A couple of months ago, a friend of mine mentioned that she was going to be participating in Bradford Literature Festival Comic Con, which was the first time I'd heard that such a thing existed. But I'd been planning to meet up with her for about ten years, so the chance to do it so conveniently wasn't something I wanted to pass up. And, to my surprise, I actually managed it!
The festival stretches over a couple of weeks, but I could only make it down for one day, which was the 1st of July. I hopped on the train, which was completely chocker, making my inability to obtain a cuppa for the journey less of an issue because there's no way I'd have been able to drink one. Never mind, I was alright sat on the floor with my ebook.
I disembarked in Bradford and, thanks to Google Maps, managed to get to the event with minimal hassle. It's my first trip as far as I can remember. I didn't have time to get a great look around, but I quite liked the bits of the city I saw. It wasn't far to walk to the University, where the Comic Con was taking place, along with some of the discussions. Outside the University were handy signs and quite a few volunteers in distinctive shirts who quickly pointed me where I needed to be.
I wandered inside and soon managed to find the hall where the exhibitors were. It's the first year for the Comic Con part of the Festival, so there were only around ten hardy souls, most of them from fairly nearby.
I went round all of the stalls, chatting to most of the artists and finding out a bit about their work. They were very nice and approachable, even the very nervous ones. I grabbed some flyers and things with their information. Primarily, though, I was there to meet Kate, the author of the delightful Widdershins.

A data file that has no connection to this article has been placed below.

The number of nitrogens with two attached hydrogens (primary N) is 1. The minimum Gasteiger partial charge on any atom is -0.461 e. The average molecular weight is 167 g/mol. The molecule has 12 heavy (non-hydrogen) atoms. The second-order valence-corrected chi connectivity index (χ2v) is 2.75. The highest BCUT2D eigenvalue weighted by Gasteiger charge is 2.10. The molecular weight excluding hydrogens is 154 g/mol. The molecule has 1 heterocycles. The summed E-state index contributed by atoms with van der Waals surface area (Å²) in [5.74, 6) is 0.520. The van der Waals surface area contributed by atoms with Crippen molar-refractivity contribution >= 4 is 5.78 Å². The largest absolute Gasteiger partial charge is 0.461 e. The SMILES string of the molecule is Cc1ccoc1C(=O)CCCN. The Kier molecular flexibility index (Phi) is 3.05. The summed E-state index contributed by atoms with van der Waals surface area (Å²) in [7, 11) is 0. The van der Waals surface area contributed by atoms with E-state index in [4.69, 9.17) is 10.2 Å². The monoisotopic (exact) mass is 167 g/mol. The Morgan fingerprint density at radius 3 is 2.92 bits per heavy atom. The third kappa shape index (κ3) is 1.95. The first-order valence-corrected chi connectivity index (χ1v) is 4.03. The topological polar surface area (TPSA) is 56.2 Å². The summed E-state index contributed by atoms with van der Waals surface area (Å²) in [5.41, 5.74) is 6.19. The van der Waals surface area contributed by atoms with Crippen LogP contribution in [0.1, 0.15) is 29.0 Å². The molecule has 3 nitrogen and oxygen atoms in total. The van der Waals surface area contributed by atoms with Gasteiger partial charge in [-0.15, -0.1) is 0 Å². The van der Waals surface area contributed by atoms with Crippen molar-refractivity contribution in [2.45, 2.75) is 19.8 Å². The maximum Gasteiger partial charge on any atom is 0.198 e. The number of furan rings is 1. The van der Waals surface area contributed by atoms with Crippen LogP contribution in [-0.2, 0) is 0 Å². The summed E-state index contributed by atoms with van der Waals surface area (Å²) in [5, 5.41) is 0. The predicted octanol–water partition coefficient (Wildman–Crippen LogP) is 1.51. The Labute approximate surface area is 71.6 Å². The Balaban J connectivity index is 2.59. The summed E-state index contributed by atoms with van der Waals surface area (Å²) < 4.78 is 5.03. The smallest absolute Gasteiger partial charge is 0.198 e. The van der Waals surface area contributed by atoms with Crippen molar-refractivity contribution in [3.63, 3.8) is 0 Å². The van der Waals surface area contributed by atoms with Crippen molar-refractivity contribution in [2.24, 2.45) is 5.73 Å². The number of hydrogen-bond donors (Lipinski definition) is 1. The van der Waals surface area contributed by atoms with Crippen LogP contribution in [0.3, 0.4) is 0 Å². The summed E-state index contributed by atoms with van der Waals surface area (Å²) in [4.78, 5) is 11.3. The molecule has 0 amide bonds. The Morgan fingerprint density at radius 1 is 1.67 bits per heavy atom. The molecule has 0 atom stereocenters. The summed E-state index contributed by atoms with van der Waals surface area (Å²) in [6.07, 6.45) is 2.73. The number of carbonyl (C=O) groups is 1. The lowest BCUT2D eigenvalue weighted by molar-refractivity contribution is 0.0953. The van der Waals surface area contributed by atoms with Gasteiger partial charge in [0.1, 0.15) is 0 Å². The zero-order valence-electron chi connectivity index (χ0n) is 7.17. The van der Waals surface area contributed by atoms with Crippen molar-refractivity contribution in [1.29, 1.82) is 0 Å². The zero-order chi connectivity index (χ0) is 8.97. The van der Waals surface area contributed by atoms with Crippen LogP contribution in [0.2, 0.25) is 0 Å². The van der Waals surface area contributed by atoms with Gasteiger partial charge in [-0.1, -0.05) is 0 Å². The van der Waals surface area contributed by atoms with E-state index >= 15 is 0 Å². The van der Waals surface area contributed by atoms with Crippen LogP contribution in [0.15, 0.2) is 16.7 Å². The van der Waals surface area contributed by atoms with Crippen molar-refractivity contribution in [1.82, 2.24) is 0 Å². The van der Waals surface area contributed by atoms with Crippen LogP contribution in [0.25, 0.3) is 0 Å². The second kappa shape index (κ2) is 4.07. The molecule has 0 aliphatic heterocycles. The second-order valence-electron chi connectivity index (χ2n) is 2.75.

Unfortunately my own photos didn't come out very well for some reason; a few of the more acceptable ones are below.
The comics were in what seems to be the canteen; there was plenty of space, although it was warm even in British weather and I suspect it would get pretty noisy with a better crowd.
Two members of Madius Comics, a group based around Leeds. They have an impressive array of short, varied comics by various artists. They are also super enthusiastic and friendly.
This stall was I think run by Highgreen Dawn, whose work includes Slug Cafe. The author on the stand was lovely, but very shy, so didn't want to be in this picture.
I realise some people may take issue with the amount of comics I bought at this event, but in my defence, there were very few others available and my bags were pretty full.
I also attended a couple of very interesting panels themed around the Thousand and One Nights, which I'll discuss later.
Kate was kind enough to give a short interview about her work, which you can now find on Archive.org - it's raw, unedited audio because honestly there didn't seem much wrong with it. Sorry about the background noise, but we were recording in the hall itself and my recorder isn't particularly discriminating. I was hoping to perhaps do some more interviews, but the timing didn't work out.
Friendship aside, Kate is an honestly lovely person, an entertaining and compelling storyteller, and an evocative artist who now draws for The Phoenix amongst an array of other projects, including editing the highly popular Cautionary Fables and Fairytales series with Kel McDonald.
For anyone interested in adventure stories and non-cringeworthy Victorian-era magic that isn't set in London for a change, I highly recommend you check out Widdershins. I definitely plan to take a stab at an RPG version one day.
Quiet as the comics side was, I had a good time browsing (and buying) the offerings, chatting with a lot of lovely artists, and attending sessions.